The Minangkabau ethnic group, also known as Minang (Urang Minang in Minangkabau language), is indigenous to the Minangkabau Highlands of West Sumatra, in Indonesia. Their culture is matrilineal, with property and land passing down from mother to daughter, while religious and political affairs are the responsibility of men. Today 4 million Minangs live in West Sumatra, while about 3 million more are scattered throughout many Indonesian and Malay peninsular cities and towns.

Theatre Bukittinggi Sumatra Indonesia Minangkabau fire show
Theatre Bukittinggi Sumatra Indonesia Minangkabau fire show

Traditional Minangkabau music includes saluang jo dendang which consists of singing to the accompaniment of a saluang bamboo flute, and talempong gong-chime music. Dances include the tari piring (plate dance), tari payung (umbrella dance) and tari indang (also known as endang or badindin). Demonstrations of the silat martial art are performed. Pidato adat are ceremonial orations performed at formal occasions.


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The Indonesian National Monument is a 132 m tower in the centre of Merdeka Square. Construction began in 1961 under the direction of President Soekarno. Monas was opened to the public in 1975. It is topped by a flame covered with gold foil.

The National Monument is a 132 m tower in the centre of Merdeka Square, Central Jakarta, symbolizing the fight for Indonesia. It is the national monument of the Republic of Indonesia, built to commemorate the struggle for Indonesian independence.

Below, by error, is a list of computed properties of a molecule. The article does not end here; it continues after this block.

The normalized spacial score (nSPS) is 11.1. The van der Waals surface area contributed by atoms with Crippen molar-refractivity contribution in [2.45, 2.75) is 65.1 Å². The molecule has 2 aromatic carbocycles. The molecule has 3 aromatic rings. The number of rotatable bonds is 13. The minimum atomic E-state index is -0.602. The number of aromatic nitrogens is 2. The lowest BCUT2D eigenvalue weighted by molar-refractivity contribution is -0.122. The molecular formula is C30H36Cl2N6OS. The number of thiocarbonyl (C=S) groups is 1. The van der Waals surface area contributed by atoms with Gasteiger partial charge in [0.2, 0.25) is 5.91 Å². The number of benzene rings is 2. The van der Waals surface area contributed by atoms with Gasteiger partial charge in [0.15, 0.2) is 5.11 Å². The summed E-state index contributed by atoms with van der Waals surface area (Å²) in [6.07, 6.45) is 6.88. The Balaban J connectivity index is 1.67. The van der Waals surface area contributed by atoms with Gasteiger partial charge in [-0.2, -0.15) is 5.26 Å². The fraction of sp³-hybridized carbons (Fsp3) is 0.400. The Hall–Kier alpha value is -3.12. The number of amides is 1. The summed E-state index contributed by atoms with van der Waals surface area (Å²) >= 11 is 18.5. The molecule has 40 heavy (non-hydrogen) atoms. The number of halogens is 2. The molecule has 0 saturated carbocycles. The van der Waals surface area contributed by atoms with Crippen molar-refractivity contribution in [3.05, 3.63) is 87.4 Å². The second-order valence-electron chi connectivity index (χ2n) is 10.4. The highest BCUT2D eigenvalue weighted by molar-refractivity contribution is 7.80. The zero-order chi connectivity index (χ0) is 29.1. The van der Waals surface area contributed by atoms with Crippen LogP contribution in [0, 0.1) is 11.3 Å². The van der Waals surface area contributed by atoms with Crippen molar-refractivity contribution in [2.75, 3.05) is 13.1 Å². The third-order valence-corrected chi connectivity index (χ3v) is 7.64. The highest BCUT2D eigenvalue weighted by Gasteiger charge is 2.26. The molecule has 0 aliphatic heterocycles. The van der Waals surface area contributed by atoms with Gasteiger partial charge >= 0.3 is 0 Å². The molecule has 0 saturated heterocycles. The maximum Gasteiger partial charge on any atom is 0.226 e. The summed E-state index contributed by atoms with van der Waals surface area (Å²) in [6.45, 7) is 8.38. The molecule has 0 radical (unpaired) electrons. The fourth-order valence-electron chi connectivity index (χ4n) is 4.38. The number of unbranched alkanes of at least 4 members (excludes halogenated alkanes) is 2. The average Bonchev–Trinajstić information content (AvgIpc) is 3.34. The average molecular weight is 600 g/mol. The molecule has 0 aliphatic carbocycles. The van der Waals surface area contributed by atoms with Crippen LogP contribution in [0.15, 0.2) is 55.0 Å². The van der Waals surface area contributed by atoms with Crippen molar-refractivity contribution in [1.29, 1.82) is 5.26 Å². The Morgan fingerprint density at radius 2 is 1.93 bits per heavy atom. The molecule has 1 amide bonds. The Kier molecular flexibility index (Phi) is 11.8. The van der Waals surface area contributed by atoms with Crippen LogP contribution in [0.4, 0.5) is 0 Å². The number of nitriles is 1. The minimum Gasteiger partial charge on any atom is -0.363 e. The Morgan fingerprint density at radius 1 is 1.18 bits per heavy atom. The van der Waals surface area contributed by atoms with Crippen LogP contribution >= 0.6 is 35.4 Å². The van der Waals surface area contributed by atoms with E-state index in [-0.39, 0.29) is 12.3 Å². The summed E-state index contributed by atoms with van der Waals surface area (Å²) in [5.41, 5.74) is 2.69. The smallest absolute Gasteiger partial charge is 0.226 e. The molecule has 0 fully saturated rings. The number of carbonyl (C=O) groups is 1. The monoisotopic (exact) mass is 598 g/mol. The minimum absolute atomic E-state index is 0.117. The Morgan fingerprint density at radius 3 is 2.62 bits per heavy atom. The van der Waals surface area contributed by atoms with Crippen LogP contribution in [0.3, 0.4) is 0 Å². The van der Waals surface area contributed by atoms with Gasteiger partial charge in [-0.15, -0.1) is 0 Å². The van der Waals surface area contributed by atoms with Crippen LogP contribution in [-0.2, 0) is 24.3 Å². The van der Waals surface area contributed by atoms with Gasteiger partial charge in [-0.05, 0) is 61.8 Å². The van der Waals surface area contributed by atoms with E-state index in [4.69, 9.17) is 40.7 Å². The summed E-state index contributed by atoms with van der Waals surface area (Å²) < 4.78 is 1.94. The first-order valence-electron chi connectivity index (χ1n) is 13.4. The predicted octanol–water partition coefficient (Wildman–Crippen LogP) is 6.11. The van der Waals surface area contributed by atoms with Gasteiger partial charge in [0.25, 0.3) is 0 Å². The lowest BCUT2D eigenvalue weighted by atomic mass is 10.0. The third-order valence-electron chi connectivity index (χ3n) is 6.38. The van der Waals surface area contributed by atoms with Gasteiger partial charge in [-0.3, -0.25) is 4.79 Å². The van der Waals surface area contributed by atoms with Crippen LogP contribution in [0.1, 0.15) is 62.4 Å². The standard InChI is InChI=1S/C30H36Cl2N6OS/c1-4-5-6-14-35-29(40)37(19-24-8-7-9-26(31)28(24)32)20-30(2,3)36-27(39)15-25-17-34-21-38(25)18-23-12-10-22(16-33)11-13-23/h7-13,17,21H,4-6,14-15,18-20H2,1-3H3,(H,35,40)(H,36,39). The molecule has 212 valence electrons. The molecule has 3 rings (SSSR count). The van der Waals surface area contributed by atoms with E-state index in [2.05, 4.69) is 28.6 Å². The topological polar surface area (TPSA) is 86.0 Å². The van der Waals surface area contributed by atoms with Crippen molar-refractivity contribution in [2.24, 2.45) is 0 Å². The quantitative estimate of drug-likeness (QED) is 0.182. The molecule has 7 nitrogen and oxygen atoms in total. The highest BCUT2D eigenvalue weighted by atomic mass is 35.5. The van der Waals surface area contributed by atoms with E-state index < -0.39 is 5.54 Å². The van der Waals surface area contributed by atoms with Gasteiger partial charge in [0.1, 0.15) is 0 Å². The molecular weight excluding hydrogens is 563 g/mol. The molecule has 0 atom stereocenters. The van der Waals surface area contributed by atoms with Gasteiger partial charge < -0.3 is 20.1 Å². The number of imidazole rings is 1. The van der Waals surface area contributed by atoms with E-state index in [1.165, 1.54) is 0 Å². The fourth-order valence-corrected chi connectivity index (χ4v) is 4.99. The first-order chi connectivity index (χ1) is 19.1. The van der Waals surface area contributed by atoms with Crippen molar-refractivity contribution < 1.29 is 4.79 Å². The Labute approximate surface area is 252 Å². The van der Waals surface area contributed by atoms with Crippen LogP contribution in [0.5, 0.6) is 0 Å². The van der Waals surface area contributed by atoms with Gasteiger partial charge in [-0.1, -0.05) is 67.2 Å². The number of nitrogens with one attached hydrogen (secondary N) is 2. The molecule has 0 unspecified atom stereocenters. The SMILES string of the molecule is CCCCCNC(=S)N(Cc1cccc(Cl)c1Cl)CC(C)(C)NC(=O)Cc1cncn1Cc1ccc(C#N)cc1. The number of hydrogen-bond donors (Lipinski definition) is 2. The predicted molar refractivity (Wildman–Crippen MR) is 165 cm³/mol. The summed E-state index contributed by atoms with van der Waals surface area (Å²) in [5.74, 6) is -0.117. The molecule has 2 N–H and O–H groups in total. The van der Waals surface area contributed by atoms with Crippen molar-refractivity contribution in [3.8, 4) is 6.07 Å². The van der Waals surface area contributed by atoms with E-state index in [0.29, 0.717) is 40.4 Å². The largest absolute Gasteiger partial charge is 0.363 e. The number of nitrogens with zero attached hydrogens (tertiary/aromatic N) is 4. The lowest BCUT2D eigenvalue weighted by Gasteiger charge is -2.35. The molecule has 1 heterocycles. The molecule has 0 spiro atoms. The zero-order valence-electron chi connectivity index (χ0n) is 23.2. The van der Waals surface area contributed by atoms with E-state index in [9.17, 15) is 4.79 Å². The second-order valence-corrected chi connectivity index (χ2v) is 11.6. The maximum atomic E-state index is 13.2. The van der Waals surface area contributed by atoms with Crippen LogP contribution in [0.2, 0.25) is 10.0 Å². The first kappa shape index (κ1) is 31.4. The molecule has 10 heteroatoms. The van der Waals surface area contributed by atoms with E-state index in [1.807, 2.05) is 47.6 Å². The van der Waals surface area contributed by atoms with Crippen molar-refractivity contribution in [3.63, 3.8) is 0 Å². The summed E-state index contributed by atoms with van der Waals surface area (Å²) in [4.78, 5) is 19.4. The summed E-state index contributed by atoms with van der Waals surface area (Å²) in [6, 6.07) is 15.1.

The National Monument is a 132 m tower in the centre of Merdeka Square, Central Jakarta, symbolizing the fight for Indonesia. It is the national monument of the Republic of Indonesia, built to commemorate the struggle for Indonesian independence.
Images and video are copyright to:
© 1999 – 2018 Mazalien


Indonesia’s numbers astound: more than 17,000 islands, of which 8000 are inhabited, and over 300 languages spoken across them. It’s a beguiling country offering myriad adventures. The world’s fourth most populous country is a sultry kaleidoscope draped along the equator for 5000km. From Sumatra’s western tip to Papua’s eastern edge, Indonesia defies homogenisation. It’s a land of so many cultures, peoples, animals, customs, plants, sights, artworks and foods that it’s like 100 countries melded into one.The people are as radically different from each other as if they came from different continents, with every island a unique blend of the people who live there. Over time, deep and rich cultures have evolved, from the mysteries of the spiritual Balinese to the utterly non-Western belief system of the Asmat people of Papua. Dramatic sights are the norm. There’s the sublime: an orang-utan lounging in a tree. The artful: a Balinese dancer executing precise moves that would make a robot seem loose-limbed. The idyllic: a deserted stretch of blinding white sand on Sumbawa contrasting with azure surf breaks. The astonishing: Sunday mobs in a cool, glitzy Jakarta mall. The intriguing: the too-amazing-for-fiction tales of the beautiful Banda Islands’ twisted history. The heart-stopping: the ominous menace of a Komodo dragon. The humbling: a woman bent double with a load of firewood on Sumatra. The delicious: a south Bali restaurant. The shocking: the funeral ceremonies of Tana Toraja. The solemn: Borobudur’s serene magnificence. More on Lonely Planet.